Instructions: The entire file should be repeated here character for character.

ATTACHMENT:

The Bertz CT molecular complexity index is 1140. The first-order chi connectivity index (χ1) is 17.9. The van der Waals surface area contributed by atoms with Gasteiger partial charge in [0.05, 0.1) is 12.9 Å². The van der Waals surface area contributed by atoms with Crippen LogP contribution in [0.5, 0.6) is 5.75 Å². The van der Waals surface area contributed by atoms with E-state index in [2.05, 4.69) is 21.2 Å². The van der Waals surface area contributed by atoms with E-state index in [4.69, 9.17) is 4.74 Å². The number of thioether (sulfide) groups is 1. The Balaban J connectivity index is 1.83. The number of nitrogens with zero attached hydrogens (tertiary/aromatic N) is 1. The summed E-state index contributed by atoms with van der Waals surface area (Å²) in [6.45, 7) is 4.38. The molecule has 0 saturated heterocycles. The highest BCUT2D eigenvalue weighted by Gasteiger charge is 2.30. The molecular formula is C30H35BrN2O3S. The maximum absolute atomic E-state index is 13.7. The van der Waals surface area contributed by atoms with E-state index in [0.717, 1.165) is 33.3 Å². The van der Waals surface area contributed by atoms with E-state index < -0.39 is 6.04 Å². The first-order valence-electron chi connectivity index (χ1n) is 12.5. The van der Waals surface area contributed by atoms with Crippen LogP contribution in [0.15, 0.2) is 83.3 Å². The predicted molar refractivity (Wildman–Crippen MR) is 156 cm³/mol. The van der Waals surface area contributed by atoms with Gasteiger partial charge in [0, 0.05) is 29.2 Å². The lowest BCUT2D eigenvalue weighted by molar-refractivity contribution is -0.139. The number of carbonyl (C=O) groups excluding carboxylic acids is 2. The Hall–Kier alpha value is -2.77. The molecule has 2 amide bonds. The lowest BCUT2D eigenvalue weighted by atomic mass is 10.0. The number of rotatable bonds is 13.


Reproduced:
The Bertz CT molecular complexity index is 1140. The first-order chi connectivity index (χ1) is 17.9. The van der Waals surface area contributed by atoms with Gasteiger partial charge in [0.05, 0.1) is 12.9 Å². The van der Waals surface area contributed by atoms with Crippen LogP contribution in [0.5, 0.6) is 5.75 Å². The van der Waals surface area contributed by atoms with E-state index in [2.05, 4.69) is 21.2 Å². The van der Waals surface area contributed by atoms with E-state index in [4.69, 9.17) is 4.74 Å². The number of thioether (sulfide) groups is 1. The Balaban J connectivity index is 1.83. The number of nitrogens with zero attached hydrogens (tertiary/aromatic N) is 1. The summed E-state index contributed by atoms with van der Waals surface area (Å²) in [6.45, 7) is 4.38. The molecule has 0 saturated heterocycles. The highest BCUT2D eigenvalue weighted by Gasteiger charge is 2.30. The molecular formula is C30H35BrN2O3S. The maximum absolute atomic E-state index is 13.7. The van der Waals surface area contributed by atoms with E-state index in [0.717, 1.165) is 33.3 Å². The van der Waals surface area contributed by atoms with E-state index < -0.39 is 6.04 Å². The first-order valence-electron chi connectivity index (χ1n) is 12.5. The van der Waals surface area contributed by atoms with Crippen LogP contribution in [0.15, 0.2) is 83.3 Å². The predicted molar refractivity (Wildman–Crippen MR) is 156 cm³/mol. The van der Waals surface area contributed by atoms with Gasteiger partial charge in [0, 0.05) is 29.2 Å². The lowest BCUT2D eigenvalue weighted by molar-refractivity contribution is -0.139. The number of carbonyl (C=O) groups excluding carboxylic acids is 2. The Hall–Kier alpha value is -2.77. The molecule has 2 amide bonds. The lowest BCUT2D eigenvalue weighted by atomic mass is 10.0. The number of rotatable bonds is 13.